In a way, the nerds are right.  Many beers would benefit from cold chain refrigeration.  But don't expect it to happen unless they're willing to pay an extra 50p a unit for their supermarket craft.  Well, they've been saying for years that beer is too cheap, right?

Wednesday, 21 March 2018

That's A Can Do?

As many of you know, when I'm not pissing people off on Twitter or rapidly depleting Preston's supply of beer, I work in a shop.  You may or may not have heard of it, but it's reasonably well known in "beer circles" for its above-average range of beer (though I recall signing a bit of paper a few years back promising I wouldn't reveal online who they are).

Among my many duties, I'm the person responsible for my branch's range compliance, which (if nothing else) means I get to see what the shop will be stocking in the near future before the public does.  Over the last few years, this has consisted to me trying to fit in yet another line of beer that the Buyers have deemed we have to stock and rearranging the shelves as result (brewers - do you have to put your cans in cases of 24?).

Since Christmas it seems to have changed a bit.  Somebody somewhere has decided that 150 lines of craft beer is too many to justify, given the sales of 75% of the range isn't the best.  I already knew this, as I'm in charge of the date checking, and with a lot of them we only managed to sell about half the case before we had to mark them down.  Not helped, of course, by getting stuff with only 6 weeks shelf life on them.  Yes, I'm looking at you Camden and Five Points.  So, over the space of a fortnight, a quarter of the Craft range was discontinued.

Eighteen months ago, "Craft Cans" were a big thing, and any old stuff seemed to sell if it was packaged in aluminium.  But from what I can see, apart from the "usual suspects" (BrewDog, Beavertown, Magic Rock), they don't seem to be doing anywhere near as well as they used to.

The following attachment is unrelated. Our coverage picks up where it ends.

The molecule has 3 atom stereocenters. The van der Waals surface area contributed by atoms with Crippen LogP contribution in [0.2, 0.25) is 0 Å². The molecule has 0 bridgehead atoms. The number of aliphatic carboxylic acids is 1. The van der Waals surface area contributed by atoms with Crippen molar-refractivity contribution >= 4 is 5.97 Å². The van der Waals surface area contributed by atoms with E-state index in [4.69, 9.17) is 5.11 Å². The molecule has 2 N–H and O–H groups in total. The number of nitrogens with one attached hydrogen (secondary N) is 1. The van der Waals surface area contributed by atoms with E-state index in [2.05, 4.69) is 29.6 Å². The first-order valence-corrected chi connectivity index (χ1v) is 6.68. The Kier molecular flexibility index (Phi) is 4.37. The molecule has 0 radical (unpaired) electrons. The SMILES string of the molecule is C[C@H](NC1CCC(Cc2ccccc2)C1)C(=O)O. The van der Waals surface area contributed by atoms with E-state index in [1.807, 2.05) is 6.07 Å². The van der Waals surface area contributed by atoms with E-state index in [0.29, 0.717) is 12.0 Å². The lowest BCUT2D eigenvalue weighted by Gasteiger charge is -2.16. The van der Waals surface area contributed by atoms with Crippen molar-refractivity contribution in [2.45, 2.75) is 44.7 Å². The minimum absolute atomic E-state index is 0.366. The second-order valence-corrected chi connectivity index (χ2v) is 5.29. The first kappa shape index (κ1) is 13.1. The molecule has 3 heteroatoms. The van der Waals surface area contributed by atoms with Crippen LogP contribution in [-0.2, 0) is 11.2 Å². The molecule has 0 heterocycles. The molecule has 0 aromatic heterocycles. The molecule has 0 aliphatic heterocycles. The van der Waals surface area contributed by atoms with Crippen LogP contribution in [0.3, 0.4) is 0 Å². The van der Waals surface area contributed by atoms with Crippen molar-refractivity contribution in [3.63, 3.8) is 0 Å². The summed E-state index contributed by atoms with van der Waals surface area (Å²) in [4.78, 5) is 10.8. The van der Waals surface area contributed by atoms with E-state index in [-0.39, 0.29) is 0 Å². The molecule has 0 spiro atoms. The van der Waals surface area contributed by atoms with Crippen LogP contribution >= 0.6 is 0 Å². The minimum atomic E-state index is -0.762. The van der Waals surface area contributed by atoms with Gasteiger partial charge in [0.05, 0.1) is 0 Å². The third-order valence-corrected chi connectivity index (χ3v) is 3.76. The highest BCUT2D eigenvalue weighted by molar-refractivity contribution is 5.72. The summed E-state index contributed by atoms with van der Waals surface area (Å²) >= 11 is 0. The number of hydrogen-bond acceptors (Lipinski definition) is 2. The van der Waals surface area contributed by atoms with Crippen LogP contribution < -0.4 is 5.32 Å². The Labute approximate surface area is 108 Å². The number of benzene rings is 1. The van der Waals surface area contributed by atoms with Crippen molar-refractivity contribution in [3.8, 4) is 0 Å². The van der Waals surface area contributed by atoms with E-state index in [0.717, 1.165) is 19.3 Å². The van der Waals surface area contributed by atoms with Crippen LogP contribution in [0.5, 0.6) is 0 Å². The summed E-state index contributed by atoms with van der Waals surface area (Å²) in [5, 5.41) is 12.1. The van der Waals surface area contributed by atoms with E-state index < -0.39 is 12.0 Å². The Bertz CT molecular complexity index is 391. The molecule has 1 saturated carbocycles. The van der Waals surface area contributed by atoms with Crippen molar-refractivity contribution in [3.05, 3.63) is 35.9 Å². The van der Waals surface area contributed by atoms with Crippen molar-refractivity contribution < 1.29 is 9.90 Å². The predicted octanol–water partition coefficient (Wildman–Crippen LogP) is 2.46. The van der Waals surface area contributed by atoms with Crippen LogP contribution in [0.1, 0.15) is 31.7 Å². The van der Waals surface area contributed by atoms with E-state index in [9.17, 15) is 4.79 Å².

Part of this is due to peculiar ranging decisions.  I'm sure the people behind US Breweries such as Crazy Mountain and Two Roads are Awesome Dudes, and Camden's beers are just as "good" as they were before AB-Inbev took them over, but are they really what today's forward-looking and novelty-hungry craft consumer is looking for?

Far too many Craft Breweries seem to do a very similar range of packaged beers.  Our buyer's tactic was to list the IPA, the Pale Ale and the Pilsner from each as we got them.  And, yes, if you tasted them back-to-back, you could probably discern some differences.  But what of the customers who have heard of "craft beer" and merely want to to try it?  What do they think when faced with 10 shelves of seemingly similar products?  Probably something along the lines of  - "Well, at least I've heard of BrewDog.  Punk IPA it is."

What with the well-reported news this week, it's probably dawning on people that are there are too many breweries turning out too much of the same stuff over and over.  What with only being able to tell a lot of them apart by their graphic design choices, it's easy to get get left behind when new stuff comes along, all Beer-Communicated and Social-Media'd.

Me? I've pretty much given up trying to follow it all.  Mine's an Oakham Green Devil, thanks.